India Rising over FDI

Buenos Aires       Through the magic of Google Talk and Skype (not to mention my trusty Nextel, which is too pricey to use for other than emergencies), I can talk to our offices regularly from our new Buenos Aires headquarters without it costing a dime.  Add to that the additional fact that the Treo cell at least gets incoming calls here, just as the Nextel does, and that the blackberry works, and the main difference becomes language and weather (winter here!). 

Perhaps this is a long way of saying that there are some interesting things happening around the world!  Assessing the progress in India continues to be encouraging.  There were three meeting in as many recent weeks, two in Delhi and one in Malund, outside of Mumbai, which seem to demonstrate that the grassroots movement of the campaign is moving into the right gear.  Attendance ran in the range 100-200 at each event and the traders are becoming a formidable ally in this effort.  Give a double-click and take a look at the updates and pictures on our website for some great new reports that will let you share this work as its happening.

While I’m at it, Wal-Mart seems to still be going ballistic over its defeat in Chicago.  The pressure is on non-stop and they wisely have pushed Target into the fray to take the point.  Yesterday, Target threatened to not open two stores. 

What is it about “pay up or shut up!” that these outfits don’t understand?

August 4, 2006

The Confederation of All Indian Traders (CAIT) national conference at which a National Coordinating Committee to Oppose FDI in Retail was formed.

Still Marching

Buenos Aires      We heard the noise and all walked out on the balcony of one of the newest ACORN offices in the world in Buenos Aires, where Ercilia Sahores, ACORN’s Latin American Director, and three other organizers have spent the first month of ACORN Argentina laying the groundwork for our first community organizations in La Boca and La Barracas.   From the 10th floor we could follow the noise of the march as it came up Medrano and turned on our corner towards the capital, Casa Rosada.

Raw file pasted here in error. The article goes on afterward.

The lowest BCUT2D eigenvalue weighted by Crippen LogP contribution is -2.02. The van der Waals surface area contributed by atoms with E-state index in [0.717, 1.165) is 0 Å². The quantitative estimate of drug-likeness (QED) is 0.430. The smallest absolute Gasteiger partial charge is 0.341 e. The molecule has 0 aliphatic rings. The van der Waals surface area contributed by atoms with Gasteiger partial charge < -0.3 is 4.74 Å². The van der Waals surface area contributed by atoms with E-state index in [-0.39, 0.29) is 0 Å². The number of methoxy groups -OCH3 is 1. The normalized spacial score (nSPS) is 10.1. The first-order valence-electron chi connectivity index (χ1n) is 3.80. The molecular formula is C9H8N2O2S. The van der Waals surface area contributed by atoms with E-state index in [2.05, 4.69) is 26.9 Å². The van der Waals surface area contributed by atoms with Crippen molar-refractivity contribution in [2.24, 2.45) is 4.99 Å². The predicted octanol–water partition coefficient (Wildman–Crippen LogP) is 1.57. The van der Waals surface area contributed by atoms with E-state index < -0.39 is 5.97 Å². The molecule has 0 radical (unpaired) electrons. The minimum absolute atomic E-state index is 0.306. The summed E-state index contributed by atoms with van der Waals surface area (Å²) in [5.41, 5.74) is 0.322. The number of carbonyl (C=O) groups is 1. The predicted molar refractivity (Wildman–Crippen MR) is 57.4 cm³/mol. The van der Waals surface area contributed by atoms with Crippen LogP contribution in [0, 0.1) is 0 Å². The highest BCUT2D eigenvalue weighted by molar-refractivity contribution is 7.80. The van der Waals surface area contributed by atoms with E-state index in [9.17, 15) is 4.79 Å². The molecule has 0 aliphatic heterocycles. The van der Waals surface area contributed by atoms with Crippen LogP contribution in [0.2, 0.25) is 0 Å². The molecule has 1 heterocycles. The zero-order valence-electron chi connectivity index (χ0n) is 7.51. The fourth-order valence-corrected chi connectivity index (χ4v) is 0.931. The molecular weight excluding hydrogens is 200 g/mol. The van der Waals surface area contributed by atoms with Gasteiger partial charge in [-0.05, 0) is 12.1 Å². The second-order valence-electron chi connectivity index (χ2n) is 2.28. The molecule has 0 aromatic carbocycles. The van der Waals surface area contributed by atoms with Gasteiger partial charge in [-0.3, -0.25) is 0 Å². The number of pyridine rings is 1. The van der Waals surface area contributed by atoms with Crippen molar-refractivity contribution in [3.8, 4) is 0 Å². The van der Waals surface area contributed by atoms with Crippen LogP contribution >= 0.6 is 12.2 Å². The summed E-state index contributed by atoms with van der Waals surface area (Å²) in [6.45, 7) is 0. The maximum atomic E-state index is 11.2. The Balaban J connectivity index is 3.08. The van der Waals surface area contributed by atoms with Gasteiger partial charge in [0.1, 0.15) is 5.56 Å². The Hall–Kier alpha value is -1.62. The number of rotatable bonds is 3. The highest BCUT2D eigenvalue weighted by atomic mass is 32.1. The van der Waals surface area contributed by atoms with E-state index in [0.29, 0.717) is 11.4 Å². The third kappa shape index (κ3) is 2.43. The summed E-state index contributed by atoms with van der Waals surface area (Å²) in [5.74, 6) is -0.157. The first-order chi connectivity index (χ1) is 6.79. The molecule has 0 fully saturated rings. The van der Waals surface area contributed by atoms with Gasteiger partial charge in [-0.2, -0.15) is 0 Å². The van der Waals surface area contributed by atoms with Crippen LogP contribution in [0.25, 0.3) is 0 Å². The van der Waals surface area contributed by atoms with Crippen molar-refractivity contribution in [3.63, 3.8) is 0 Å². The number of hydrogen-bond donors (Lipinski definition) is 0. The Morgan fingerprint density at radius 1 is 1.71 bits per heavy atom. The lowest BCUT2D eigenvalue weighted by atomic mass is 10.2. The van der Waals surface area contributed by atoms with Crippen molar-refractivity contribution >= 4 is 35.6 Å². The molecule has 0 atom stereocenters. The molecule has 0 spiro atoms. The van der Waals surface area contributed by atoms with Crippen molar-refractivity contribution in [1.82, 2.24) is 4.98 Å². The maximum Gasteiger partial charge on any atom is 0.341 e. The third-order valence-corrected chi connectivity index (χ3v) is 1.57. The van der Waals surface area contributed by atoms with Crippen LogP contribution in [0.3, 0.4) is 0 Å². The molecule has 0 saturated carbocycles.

There were no flags or signs.  There was no quick pace or music.  There were no colorful vests heralding the pride and purpose of the marchers, which I found so moving in the days of the piquetaros.  There were several hundred retirees still marching for the restoration of their pensions almost five years after the economic crises in this country, which capsized the social structure in Argentina.  The economy is much improved now and business is happy with the political stability achieved under President Nelson Kirchner, who dealt toughly with both his international creditors and the social movements that had sprung up to meet the crises.  Unfortunately, in the same way that the President restructured and walked away from the debts with the World Bank and the International Monetary Fund, he has also not restored the draconian cutbacks in social services that his predecessor had implemented in the meltdown.

Regional economies are also improved.  The fiercely nationalist Argentine staff for ACORN groused about all of the Chilean businesses that were increasingly moving into Argentina and the dominance of the LAN Chile national airline of more and more of the travel around South America, and therefore the increasing price of everything.  The exchange is still three pesos to the dollar, so prices are relatively cheap and remaining constant to the devaluation which was one to one before the crises.  More and more English is heard on the street in some chic areas near downtown as foreigners pick up bargains in real estate, which though rising here, seem like bargains back to wherever they called home. 

Last night we pulled Steve Kest, ACORN’s Executive Director, out of his vacation for a meeting in the colorful Cafe Tortoni with his daughter, Anna, and later were joined by Cate Poe for dinner.  He mentioned an old buddy from his high school days that had recently bought a condo in Buenos Aires to retire when the time came, once again proving the rumor with factual antidote.

It may be one world, but it’s a rough one!

August 3, 2006

View of the march from the new Buenos Aries ACORN office